First Humpback Whales (3) of the 2018 Whale Watch Season

First "Irish" Humpbacks of 2018

Humpback whale fluke

Wildlife Name 2

Irish Marine Wildlife log


First (3) Humpback Whales of the 2018 Irish Whale Watch Season off Dursey Island West Cork Ireland March 25th 2018

Year on year for the last five years it just seems that humpback whales are coming to Irish waters earlier in the season [March, April, May] and also exiting Irish waters earlier than in previous seasons [September, October] obviously in response to the availability of food resources earlier in the season [sand eels] and the increasing scarcity of forage fish resources  like sprat and juvenile herring later in the season due to the unregulated over-fishing of these resources in Irish inshore waters.

Despite  the fact that 86 individual humpback whales have been photo identified in Irish waters and we know they are coming from higher latitudes like Iceland and Norway, we still have no proof or even idea where they are going to breed, as their sojourn in Irish waters is mainly to feed and improve conditioning and build up energy reserves for the mating season when breeding and mating humpback whales may not feed for up to two months.

 Until recently the best guesstimate of where the 86 "Irish" humpback whales were going to breed was the Cape Verde islands but despite recent and ongoing research no matches have been found to date and increasingly opinion is changing, including the opinion of the author of this log who has always believed that they are travelling across the Atlantic to the warm waters of the Caribbean and possibly joining the thousands of other breeding humpback whales on the Silver Bank 70 miles north of the Dominican Republic. Time and research will tell.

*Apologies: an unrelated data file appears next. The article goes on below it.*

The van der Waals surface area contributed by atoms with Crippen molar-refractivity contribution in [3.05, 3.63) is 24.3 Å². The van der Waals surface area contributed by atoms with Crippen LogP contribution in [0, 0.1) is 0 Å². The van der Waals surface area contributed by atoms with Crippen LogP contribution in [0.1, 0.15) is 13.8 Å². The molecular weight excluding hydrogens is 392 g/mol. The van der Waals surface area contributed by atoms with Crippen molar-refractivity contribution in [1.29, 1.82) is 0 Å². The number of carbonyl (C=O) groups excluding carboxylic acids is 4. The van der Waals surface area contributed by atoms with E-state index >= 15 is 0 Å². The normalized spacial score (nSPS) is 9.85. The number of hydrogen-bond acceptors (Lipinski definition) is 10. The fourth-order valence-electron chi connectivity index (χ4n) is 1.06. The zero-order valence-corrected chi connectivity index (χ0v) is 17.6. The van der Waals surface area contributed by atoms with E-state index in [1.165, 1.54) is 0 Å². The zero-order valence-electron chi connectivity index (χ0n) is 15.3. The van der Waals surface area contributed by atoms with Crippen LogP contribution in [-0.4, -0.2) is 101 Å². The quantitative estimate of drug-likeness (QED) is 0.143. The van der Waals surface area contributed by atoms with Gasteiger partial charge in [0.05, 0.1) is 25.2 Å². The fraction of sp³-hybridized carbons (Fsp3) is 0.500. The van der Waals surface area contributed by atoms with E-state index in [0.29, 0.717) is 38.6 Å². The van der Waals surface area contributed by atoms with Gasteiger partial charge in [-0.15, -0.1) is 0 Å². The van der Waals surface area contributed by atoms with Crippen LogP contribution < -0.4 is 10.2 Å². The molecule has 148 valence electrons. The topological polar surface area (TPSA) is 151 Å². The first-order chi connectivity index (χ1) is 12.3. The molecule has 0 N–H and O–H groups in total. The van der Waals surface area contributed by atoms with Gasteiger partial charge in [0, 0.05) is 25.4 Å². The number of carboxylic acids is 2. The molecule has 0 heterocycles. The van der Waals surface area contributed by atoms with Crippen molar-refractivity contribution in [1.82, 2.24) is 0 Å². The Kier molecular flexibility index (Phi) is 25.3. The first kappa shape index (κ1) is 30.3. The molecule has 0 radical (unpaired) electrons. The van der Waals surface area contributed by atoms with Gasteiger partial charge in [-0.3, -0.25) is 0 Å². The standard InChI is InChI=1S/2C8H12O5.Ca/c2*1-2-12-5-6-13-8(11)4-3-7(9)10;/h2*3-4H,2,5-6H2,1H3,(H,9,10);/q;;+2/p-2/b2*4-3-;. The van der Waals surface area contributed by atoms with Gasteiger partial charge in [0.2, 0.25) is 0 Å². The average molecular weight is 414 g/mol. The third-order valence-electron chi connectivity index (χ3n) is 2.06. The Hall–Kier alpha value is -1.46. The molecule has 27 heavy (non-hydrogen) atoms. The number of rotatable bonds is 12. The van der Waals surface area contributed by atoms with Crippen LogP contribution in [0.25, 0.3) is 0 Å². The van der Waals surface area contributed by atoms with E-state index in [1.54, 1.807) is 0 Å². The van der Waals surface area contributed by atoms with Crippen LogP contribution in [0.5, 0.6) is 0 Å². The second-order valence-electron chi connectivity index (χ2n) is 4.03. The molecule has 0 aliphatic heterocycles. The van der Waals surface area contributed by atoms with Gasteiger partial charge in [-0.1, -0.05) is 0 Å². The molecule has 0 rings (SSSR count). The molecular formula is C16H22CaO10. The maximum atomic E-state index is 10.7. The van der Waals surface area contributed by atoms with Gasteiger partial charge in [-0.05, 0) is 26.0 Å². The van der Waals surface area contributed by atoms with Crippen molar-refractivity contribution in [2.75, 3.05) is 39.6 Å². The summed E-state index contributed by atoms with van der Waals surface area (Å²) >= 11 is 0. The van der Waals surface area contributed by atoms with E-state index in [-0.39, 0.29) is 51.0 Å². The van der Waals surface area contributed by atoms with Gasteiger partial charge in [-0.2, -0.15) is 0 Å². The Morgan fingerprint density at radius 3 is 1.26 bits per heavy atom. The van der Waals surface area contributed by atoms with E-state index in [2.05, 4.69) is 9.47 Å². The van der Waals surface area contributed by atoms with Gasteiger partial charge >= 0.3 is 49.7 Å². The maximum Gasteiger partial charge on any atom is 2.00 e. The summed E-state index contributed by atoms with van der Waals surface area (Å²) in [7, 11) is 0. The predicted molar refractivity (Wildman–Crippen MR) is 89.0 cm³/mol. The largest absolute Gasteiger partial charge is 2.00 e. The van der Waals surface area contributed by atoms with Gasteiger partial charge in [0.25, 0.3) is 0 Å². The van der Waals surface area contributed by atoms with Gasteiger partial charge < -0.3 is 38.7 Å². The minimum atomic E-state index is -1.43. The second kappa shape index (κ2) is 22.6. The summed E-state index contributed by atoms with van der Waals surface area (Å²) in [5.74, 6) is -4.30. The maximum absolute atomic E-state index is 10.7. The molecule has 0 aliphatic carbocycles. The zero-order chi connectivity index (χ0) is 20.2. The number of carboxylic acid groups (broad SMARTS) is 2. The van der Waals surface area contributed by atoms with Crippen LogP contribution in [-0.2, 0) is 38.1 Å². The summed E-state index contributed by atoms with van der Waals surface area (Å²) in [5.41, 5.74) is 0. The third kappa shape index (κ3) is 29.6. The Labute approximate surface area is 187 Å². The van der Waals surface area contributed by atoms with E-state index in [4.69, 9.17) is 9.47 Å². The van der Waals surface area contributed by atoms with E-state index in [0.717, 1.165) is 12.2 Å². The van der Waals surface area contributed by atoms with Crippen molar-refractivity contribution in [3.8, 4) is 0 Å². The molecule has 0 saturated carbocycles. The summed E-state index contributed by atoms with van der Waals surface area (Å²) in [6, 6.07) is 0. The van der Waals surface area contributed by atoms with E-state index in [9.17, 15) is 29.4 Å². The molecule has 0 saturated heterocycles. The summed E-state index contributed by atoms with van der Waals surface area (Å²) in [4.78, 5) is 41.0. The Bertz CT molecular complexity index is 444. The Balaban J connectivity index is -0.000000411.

Until someone photo identifies an "Irish" humpback whale in one of these  locations or the N.P.W.S. allows researchers to satellite tag one of the "Irish" humpbacks, their migratory route and final destination will remain a mystery. In this age of constant surveillance this in itself is not a bad thing and just adds to the mystique of the "Irish" humpback whales, but to ensure the protection of their food resources and habitats on their migratory paths, their life history needs to be scientifically assessed and ascertained.

West Kerry and West Cork - major congregation areas for Humpback Whales in  Ireland

Of the 86 individual humpback whales on the Irish Humpback Whale Catalogue, roughly half and half have been photo identified off West Kerry and West Cork. The area from north of Sybil Head to west of Bray Head, Valentia island is a hotspot in West Kerry and the area from Mizen Head to Old Head of Kinsale is a hotspot in West Cork, with the sea area west of Dursey Island, midway between Cork and Kerry county bounds being the usual area where migrating humpback whales are first sighted at the start of the Irish Humpback Whale Watching Season.